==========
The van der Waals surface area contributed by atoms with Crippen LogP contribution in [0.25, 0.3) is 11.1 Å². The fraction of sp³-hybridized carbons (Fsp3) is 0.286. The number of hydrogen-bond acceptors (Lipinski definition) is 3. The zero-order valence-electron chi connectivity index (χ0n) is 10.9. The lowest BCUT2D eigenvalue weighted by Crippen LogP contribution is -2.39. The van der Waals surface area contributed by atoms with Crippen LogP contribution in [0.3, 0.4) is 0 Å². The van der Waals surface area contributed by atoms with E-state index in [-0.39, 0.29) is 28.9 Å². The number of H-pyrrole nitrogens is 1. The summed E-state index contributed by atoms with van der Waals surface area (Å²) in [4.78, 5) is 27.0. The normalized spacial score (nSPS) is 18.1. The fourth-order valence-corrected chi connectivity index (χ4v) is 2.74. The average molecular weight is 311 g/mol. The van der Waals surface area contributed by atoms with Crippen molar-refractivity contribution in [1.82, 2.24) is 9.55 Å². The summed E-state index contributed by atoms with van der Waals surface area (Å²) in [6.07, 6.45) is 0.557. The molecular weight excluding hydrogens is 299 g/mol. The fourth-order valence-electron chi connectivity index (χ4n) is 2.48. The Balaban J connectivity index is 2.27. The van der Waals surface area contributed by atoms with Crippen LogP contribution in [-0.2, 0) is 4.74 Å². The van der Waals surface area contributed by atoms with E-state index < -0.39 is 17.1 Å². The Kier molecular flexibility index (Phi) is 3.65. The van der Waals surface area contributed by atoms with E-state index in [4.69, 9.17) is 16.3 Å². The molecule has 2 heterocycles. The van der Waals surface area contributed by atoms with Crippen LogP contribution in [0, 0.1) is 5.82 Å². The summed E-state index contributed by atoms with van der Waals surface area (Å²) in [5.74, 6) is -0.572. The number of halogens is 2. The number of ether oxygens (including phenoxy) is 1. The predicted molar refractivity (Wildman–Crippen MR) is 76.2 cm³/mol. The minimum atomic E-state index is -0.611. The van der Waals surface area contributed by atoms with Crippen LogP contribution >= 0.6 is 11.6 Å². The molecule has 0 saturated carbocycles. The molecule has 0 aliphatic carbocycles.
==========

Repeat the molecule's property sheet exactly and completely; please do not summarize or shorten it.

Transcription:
The van der Waals surface area contributed by atoms with Crippen LogP contribution in [0.25, 0.3) is 11.1 Å². The fraction of sp³-hybridized carbons (Fsp3) is 0.286. The number of hydrogen-bond acceptors (Lipinski definition) is 3. The zero-order valence-electron chi connectivity index (χ0n) is 10.9. The lowest BCUT2D eigenvalue weighted by Crippen LogP contribution is -2.39. The van der Waals surface area contributed by atoms with Crippen LogP contribution in [0.3, 0.4) is 0 Å². The van der Waals surface area contributed by atoms with E-state index in [-0.39, 0.29) is 28.9 Å². The number of H-pyrrole nitrogens is 1. The summed E-state index contributed by atoms with van der Waals surface area (Å²) in [4.78, 5) is 27.0. The normalized spacial score (nSPS) is 18.1. The fourth-order valence-corrected chi connectivity index (χ4v) is 2.74. The average molecular weight is 311 g/mol. The van der Waals surface area contributed by atoms with Crippen molar-refractivity contribution in [1.82, 2.24) is 9.55 Å². The summed E-state index contributed by atoms with van der Waals surface area (Å²) in [6.07, 6.45) is 0.557. The molecular weight excluding hydrogens is 299 g/mol. The fourth-order valence-electron chi connectivity index (χ4n) is 2.48. The Balaban J connectivity index is 2.27. The van der Waals surface area contributed by atoms with Crippen LogP contribution in [-0.2, 0) is 4.74 Å². The van der Waals surface area contributed by atoms with E-state index < -0.39 is 17.1 Å². The Kier molecular flexibility index (Phi) is 3.65. The van der Waals surface area contributed by atoms with E-state index in [4.69, 9.17) is 16.3 Å². The molecule has 2 heterocycles. The van der Waals surface area contributed by atoms with Crippen LogP contribution in [0, 0.1) is 5.82 Å². The summed E-state index contributed by atoms with van der Waals surface area (Å²) in [5.74, 6) is -0.572. The number of halogens is 2. The number of ether oxygens (including phenoxy) is 1. The predicted molar refractivity (Wildman–Crippen MR) is 76.2 cm³/mol. The minimum atomic E-state index is -0.611. The van der Waals surface area contributed by atoms with Crippen LogP contribution >= 0.6 is 11.6 Å². The molecule has 0 saturated carbocycles. The molecule has 0 aliphatic carbocycles.